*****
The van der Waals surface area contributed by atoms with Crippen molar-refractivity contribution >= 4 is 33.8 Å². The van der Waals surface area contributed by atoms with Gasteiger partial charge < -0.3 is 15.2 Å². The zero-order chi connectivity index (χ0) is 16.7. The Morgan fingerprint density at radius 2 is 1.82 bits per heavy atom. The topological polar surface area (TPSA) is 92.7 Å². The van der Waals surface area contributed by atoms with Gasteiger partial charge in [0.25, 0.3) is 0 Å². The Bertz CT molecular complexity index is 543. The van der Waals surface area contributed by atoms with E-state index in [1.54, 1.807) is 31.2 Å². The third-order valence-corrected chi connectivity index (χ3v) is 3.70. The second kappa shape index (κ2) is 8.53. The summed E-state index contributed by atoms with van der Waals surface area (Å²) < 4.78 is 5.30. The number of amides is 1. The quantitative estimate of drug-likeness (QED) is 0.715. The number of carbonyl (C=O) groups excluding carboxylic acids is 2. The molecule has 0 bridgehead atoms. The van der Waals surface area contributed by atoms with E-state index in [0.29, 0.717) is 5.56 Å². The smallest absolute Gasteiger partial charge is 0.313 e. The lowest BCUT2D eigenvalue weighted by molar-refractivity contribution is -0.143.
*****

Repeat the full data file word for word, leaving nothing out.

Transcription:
The van der Waals surface area contributed by atoms with Crippen molar-refractivity contribution >= 4 is 33.8 Å². The van der Waals surface area contributed by atoms with Gasteiger partial charge < -0.3 is 15.2 Å². The zero-order chi connectivity index (χ0) is 16.7. The Morgan fingerprint density at radius 2 is 1.82 bits per heavy atom. The topological polar surface area (TPSA) is 92.7 Å². The van der Waals surface area contributed by atoms with Gasteiger partial charge in [0.25, 0.3) is 0 Å². The Bertz CT molecular complexity index is 543. The van der Waals surface area contributed by atoms with E-state index in [1.54, 1.807) is 31.2 Å². The third-order valence-corrected chi connectivity index (χ3v) is 3.70. The second kappa shape index (κ2) is 8.53. The summed E-state index contributed by atoms with van der Waals surface area (Å²) < 4.78 is 5.30. The number of amides is 1. The quantitative estimate of drug-likeness (QED) is 0.715. The number of carbonyl (C=O) groups excluding carboxylic acids is 2. The molecule has 0 bridgehead atoms. The van der Waals surface area contributed by atoms with E-state index in [0.29, 0.717) is 5.56 Å². The smallest absolute Gasteiger partial charge is 0.313 e. The lowest BCUT2D eigenvalue weighted by molar-refractivity contribution is -0.143.